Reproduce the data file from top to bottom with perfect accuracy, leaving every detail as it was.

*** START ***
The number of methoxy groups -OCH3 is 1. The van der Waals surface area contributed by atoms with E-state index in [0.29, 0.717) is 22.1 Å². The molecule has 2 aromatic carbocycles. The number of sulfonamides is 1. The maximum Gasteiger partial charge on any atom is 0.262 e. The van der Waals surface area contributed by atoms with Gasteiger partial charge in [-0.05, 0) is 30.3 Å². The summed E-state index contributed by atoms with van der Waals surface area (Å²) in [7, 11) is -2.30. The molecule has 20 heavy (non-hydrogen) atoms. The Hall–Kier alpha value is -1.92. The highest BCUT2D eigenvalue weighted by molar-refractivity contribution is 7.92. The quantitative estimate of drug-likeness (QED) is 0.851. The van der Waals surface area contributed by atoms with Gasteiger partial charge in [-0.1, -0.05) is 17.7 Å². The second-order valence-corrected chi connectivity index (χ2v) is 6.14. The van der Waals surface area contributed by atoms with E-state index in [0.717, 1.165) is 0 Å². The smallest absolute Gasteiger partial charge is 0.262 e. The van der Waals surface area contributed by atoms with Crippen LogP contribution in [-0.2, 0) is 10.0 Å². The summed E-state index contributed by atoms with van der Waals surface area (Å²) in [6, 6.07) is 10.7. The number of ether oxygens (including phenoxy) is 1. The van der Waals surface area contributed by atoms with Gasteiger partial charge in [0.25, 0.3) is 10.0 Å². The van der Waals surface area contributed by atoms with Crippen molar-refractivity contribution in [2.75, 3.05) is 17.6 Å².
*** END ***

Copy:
The number of methoxy groups -OCH3 is 1. The van der Waals surface area contributed by atoms with E-state index in [0.29, 0.717) is 22.1 Å². The molecule has 2 aromatic carbocycles. The number of sulfonamides is 1. The maximum Gasteiger partial charge on any atom is 0.262 e. The van der Waals surface area contributed by atoms with Gasteiger partial charge in [-0.05, 0) is 30.3 Å². The summed E-state index contributed by atoms with van der Waals surface area (Å²) in [7, 11) is -2.30. The molecule has 20 heavy (non-hydrogen) atoms. The Hall–Kier alpha value is -1.92. The highest BCUT2D eigenvalue weighted by molar-refractivity contribution is 7.92. The quantitative estimate of drug-likeness (QED) is 0.851. The van der Waals surface area contributed by atoms with Gasteiger partial charge in [-0.1, -0.05) is 17.7 Å². The second-order valence-corrected chi connectivity index (χ2v) is 6.14. The van der Waals surface area contributed by atoms with E-state index in [0.717, 1.165) is 0 Å². The smallest absolute Gasteiger partial charge is 0.262 e. The van der Waals surface area contributed by atoms with Crippen LogP contribution in [-0.2, 0) is 10.0 Å². The summed E-state index contributed by atoms with van der Waals surface area (Å²) in [6, 6.07) is 10.7. The number of ether oxygens (including phenoxy) is 1. The van der Waals surface area contributed by atoms with Gasteiger partial charge in [0.25, 0.3) is 10.0 Å². The van der Waals surface area contributed by atoms with Crippen molar-refractivity contribution in [2.75, 3.05) is 17.6 Å².